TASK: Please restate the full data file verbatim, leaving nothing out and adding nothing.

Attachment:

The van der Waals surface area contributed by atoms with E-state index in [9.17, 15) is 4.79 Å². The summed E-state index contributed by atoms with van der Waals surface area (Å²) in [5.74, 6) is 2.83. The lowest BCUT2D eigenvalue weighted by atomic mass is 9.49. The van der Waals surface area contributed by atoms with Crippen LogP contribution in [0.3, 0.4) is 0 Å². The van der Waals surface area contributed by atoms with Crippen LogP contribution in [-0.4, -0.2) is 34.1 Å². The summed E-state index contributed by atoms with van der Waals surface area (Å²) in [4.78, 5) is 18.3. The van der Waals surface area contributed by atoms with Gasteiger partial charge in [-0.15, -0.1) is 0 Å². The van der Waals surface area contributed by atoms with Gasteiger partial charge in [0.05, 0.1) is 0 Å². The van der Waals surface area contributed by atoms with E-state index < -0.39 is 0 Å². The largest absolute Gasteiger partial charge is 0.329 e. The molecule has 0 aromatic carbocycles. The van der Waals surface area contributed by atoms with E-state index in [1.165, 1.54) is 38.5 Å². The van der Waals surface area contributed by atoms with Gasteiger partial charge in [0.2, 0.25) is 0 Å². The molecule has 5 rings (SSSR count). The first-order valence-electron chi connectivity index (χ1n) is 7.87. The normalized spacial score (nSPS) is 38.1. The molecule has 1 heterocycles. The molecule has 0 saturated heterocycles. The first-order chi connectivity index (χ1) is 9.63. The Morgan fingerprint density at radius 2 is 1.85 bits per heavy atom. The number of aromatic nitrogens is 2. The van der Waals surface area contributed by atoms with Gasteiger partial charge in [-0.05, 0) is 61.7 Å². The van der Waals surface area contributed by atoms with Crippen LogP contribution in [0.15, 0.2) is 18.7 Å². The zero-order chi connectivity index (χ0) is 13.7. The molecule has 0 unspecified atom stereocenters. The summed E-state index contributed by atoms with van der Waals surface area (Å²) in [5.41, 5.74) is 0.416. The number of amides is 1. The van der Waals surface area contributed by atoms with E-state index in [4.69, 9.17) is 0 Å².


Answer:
The van der Waals surface area contributed by atoms with E-state index in [9.17, 15) is 4.79 Å². The summed E-state index contributed by atoms with van der Waals surface area (Å²) in [5.74, 6) is 2.83. The lowest BCUT2D eigenvalue weighted by atomic mass is 9.49. The van der Waals surface area contributed by atoms with Crippen LogP contribution in [0.3, 0.4) is 0 Å². The van der Waals surface area contributed by atoms with Crippen LogP contribution in [-0.4, -0.2) is 34.1 Å². The summed E-state index contributed by atoms with van der Waals surface area (Å²) in [4.78, 5) is 18.3. The van der Waals surface area contributed by atoms with Gasteiger partial charge in [-0.15, -0.1) is 0 Å². The van der Waals surface area contributed by atoms with Gasteiger partial charge in [0.05, 0.1) is 0 Å². The van der Waals surface area contributed by atoms with E-state index < -0.39 is 0 Å². The largest absolute Gasteiger partial charge is 0.329 e. The molecule has 0 aromatic carbocycles. The van der Waals surface area contributed by atoms with E-state index in [1.165, 1.54) is 38.5 Å². The van der Waals surface area contributed by atoms with Gasteiger partial charge in [0.2, 0.25) is 0 Å². The molecule has 5 rings (SSSR count). The first-order valence-electron chi connectivity index (χ1n) is 7.87. The normalized spacial score (nSPS) is 38.1. The molecule has 1 heterocycles. The molecule has 0 saturated heterocycles. The first-order chi connectivity index (χ1) is 9.63. The Morgan fingerprint density at radius 2 is 1.85 bits per heavy atom. The number of aromatic nitrogens is 2. The van der Waals surface area contributed by atoms with Gasteiger partial charge in [-0.05, 0) is 61.7 Å². The van der Waals surface area contributed by atoms with Crippen LogP contribution in [0.15, 0.2) is 18.7 Å². The zero-order chi connectivity index (χ0) is 13.7. The molecule has 0 unspecified atom stereocenters. The summed E-state index contributed by atoms with van der Waals surface area (Å²) in [5.41, 5.74) is 0.416. The number of amides is 1. The van der Waals surface area contributed by atoms with E-state index in [4.69, 9.17) is 0 Å².